Addressing Pressure Loss and Oil Leakage in Kaplan Turbines and the Impact on Efficiency

12 December, 2018 | Blog

FRANÇOIS ST-GERMAIN, P.Eng.

Mechanical Engineer

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Kaplan turbines offer the advantage of being able to operate with a relatively high level of efficiency over a wide range of flows and net heads. But this flexibility comes with a high‑pressure oil circuit that wears out over time and increasingly leaks oil, resulting in pressure losses.

Reduced pressure in the hydraulic system that controls the runner blade servomotor can lead to a variety of maintenance problems, including shifts away from the optimum blade correlation (optimum correlation of guide vane vs. runner blade openings, depending on the head), resulting in a loss of performance and profitability.

Performance

The figure below is a graph for a Kaplan turbine reference test. This graph indicates performance curves for several different blade positions (dashed curves, called partial helices) as well as a solid curve (the correlation curve) representing the optimal blade position for best turbine performance, depending on the guide vane position. For optimal performance, the blades must constantly follow the correlation curve, which requires the angle of the turbine blades to be adjusted by the hydraulic system according to the position of the guide vanes.


Figure 1: Typical performance curves for a Kaplan turbine, including partial helices (curves for fixed blades) and the correlation curve.

Profitability

An oil leak in the system that regulates blade position can result in an incorrect angular position of the blades, generating, for example, an efficiency loss of 1% per deflected degree of the angular position. The blade position no longer coincides with the gate/blade angle correlation curve. This misalignment can also lead to increased cavitation, more intense vibration and accelerated aging of turbine parts. Decreased efficiency is also visible in Figure 1, above, since for a given relative power output increase, efficiency will decrease, because it would then follow a partial helix curve. Knowing that a Kaplan turbine can produce up to 200 MW, we can evaluate the financial loss for an average 50 MW turbine with 92% efficiency at maximum output. Let us assume an electricity cost of $0.08/kWh and a turbine utilization factor of 0.75, given the water that is available and the needs of the network. In this case, the financial loss would amount to $262,800 per deflected degree per year:

Other maintenance issues

Efficiency issues are one of the many results of problems associated with oil leakage. In some cases, oil leakage does not result in problems with runner blade positioning. However, it can lead to other types of malfunctions, such as:

  • Oil escaping into the environment.
  • Mechanical parts and mechanisms deteriorating.
  • Cavitation of turbine blade surfaces.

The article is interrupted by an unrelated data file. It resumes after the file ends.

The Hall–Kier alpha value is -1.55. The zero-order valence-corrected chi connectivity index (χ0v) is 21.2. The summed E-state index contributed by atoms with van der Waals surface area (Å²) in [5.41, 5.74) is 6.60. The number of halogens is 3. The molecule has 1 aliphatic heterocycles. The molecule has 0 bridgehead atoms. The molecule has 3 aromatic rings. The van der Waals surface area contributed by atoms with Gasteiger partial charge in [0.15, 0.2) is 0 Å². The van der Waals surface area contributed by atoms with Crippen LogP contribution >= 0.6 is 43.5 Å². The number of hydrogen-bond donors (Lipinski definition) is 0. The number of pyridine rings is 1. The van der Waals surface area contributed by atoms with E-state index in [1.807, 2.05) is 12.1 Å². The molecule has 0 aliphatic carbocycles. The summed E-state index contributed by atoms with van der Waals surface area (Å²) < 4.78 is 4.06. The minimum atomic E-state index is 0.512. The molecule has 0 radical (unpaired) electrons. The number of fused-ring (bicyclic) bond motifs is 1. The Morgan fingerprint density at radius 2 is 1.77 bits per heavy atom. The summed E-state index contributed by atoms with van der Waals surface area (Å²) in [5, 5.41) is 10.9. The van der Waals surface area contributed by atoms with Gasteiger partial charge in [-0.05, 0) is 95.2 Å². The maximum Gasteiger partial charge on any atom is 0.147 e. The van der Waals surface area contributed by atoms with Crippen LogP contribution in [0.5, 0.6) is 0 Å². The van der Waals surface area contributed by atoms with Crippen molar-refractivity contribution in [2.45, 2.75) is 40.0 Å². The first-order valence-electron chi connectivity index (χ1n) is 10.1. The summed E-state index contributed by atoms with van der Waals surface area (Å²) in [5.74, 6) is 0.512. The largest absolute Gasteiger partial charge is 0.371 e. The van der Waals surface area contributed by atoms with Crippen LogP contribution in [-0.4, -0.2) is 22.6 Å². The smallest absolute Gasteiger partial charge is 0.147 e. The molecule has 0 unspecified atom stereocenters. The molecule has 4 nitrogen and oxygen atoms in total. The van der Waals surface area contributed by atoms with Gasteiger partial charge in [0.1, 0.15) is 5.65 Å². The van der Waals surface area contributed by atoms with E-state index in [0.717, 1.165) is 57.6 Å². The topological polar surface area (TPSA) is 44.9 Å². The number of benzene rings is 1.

• Protection devices activating and so preventing start-up and operation of the turbine/alternator group.
  • A dangerous drop in oil pressure in the wicket gate.
  • Part wear caused by the constant movement of the servo valves, servomotors and runner blades to compensate for oil leakage.

Over time, some issues can lead to a complete system failure, resulting in costly unplanned major overhauls, while others may demand unplanned maintenance.

Low-cost diagnostics can lead to major savings

Low-cost diagnostics are possible and can quickly yield a return on investment. However, operators often hesitate to invest in corrective maintenance, since it is not always easy to quantify the benefits when the problem is identified. On the other hand, once the problem worsens, it becomes easy to determine its impact on turbine performance and to decide whether a repair is economically viable or when it will become so. Such diagnostics can also optimize the service life of the high-pressure oil circuit and other components that require planned overhauls by helping to develop a mitigation plan and ensure that replacement parts are readily available.

Finding the location of a leak is often challenging. Many types of leaks can occur in a hydraulic system. It is important to take an iterative approach in order to gradually rule out each possibility:

  • The speed governor
  • Pump and hydraulic unit components (HPU)
  • Gasket seals and oil head components
  • Gasket seals and runner blades
  • Locating the problem using instruments added to the hydraulic system
  • Sampling oil at different points in the system
  • Checking for possible leakage inside the turbine
  • Noise and heating of components and pipe work
  • Reviewing maintenance reports and most recent modifications made to the system
  • Reviewing data recorded by the PI/SCADA system, to help identify the source of an issue.

The BBA team has gained solid expertise in this area, having participated in diagnostic testing both in power plants and remotely, to identify various types of oil leakage issues in Kaplan turbine runner-blade actuating systems. Our proven methodology makes it possible for clients to maximize the use and profitability of existing equipment.


Figure 2: Oil heads used to transfer oil between fixed and turning parts


Figure 3: Kaplan waterwheel

This content is for general information purposes only. All rights reserved ©BBA

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